HOUSTON, Oct. 26 /PRNewswire/ -- As Krista Acosta, a fourth grader at Berry Elementary in north Houston, became the 1,000th local child to receive a computer from non-profit Comp-U-Dopt, Inc., she thanked the computer donor and volunteers who opened a "new world" for her.
"When I grow up," Krista said, "I want to write books with good stories. I want to go to college someday, and this computer will help me learn at home after school." Acosta's mother, Bertha, added, "As a single mother with four children, I cannot always take Krista to the public library to use a computer. This computer will help our family so much."
Comp-U-Dopt founder John Osha said, "Comp-U-Dopt achieved an important milestone this week, but our mission to help Houston children is just beginning. Hundreds of children are on our waiting list. Donations of computers, financial support and time can make an immediate difference in a child's life."
Founded in 2007, Comp-U-Dopt encourages the development of technology skills in children and helps foster computer reuse and better stewardship of the environment. Executive Director Veronica Harford noted that a computer donation to Comp-U-Dopt is a safe, reliable way to dispose of working computers and monitors that may have been updated or are not in use. "Far too many serviceable computers collect in offices and homes, are stockpiled in warehouses, or end up in landfills," she said.
Houstonians can help Comp-U-Dopt in three ways. Harford said, "First, your donations of working PCs and laptops are critical. Second, your tax-deductible financial donations cover the costs of refurbishing and distributing the computers and related educational support. And, third, we rely on volunteers. Some of our volunteers are technologically knowledgeable, but many others are not. For volunteers who are not, we provide training."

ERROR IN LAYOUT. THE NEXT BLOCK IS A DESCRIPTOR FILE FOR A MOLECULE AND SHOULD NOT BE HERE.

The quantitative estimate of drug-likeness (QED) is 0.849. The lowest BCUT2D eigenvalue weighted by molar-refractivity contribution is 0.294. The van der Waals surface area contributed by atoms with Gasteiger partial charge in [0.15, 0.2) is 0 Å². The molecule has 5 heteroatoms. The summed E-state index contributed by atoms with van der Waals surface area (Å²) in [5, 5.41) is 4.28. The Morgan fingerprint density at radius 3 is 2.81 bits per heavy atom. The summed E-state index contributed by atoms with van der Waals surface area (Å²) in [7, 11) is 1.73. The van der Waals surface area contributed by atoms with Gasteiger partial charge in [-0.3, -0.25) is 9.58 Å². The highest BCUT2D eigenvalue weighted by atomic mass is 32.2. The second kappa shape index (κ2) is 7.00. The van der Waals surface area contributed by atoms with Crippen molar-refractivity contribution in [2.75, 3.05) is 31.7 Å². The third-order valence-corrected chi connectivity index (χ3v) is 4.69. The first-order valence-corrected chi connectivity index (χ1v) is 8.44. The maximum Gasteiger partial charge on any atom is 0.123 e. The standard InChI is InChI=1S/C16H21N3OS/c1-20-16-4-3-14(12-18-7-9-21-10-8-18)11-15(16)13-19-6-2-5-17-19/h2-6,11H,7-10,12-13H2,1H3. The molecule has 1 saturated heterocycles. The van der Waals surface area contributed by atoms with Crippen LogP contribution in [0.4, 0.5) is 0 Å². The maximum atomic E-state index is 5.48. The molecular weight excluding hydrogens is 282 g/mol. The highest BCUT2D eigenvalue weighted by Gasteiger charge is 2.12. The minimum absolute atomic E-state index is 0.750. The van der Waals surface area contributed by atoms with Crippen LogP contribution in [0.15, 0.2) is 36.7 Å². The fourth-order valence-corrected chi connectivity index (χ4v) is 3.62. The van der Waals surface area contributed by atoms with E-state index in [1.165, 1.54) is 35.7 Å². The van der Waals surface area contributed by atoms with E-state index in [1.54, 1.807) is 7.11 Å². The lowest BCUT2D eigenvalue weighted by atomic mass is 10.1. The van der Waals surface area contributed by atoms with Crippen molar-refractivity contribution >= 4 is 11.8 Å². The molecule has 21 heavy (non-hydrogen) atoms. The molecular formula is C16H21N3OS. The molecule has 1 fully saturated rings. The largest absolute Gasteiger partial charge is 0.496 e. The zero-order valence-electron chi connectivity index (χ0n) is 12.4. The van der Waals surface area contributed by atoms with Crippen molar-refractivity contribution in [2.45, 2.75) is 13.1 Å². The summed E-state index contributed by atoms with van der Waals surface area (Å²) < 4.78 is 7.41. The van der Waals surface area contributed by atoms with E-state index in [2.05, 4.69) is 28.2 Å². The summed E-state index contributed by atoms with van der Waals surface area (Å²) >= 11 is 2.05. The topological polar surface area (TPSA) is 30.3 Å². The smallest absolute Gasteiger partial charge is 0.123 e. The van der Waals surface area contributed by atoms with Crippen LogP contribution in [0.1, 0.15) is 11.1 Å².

Comp-U-Dopt volunteers include retirees, working professionals and students from area high schools and the University of Houston, Rice University, Texas A&M, and Texas State.
Donated computers are awarded to enthusiastic children whose essays explain how a computer will benefit their education. Each refurbished computer comes with Linux-based educational tools as well as word processing, spreadsheet, presentation, and Internet capabilities. Children chosen to receive computers attend a two-hour "adoption" session with parents or guardians to learn software use and computer care.
Computer donors can be assured that the hard drives of donated computers are erased to U.S. Department of Defense standards. "Our computer donors, whether they are large corporations or families, know they can count on us to carry out the hard drive 'wipe' process," Harford said.
Osha said, "Please keep Comp-U-Dopt in mind when you or your company upgrade computers and need a new home for the old ones. Anyone who contributes computers, time or financial support to this organization can be proud that he or she is helping children throughout the city by investing in their curiosity and interest in learning."
Contact: Veronica Harford, Comp-U-Dopt, Inc., 713.855.2650, email@example.com.
SOURCE Comp-U-Dopt, Inc.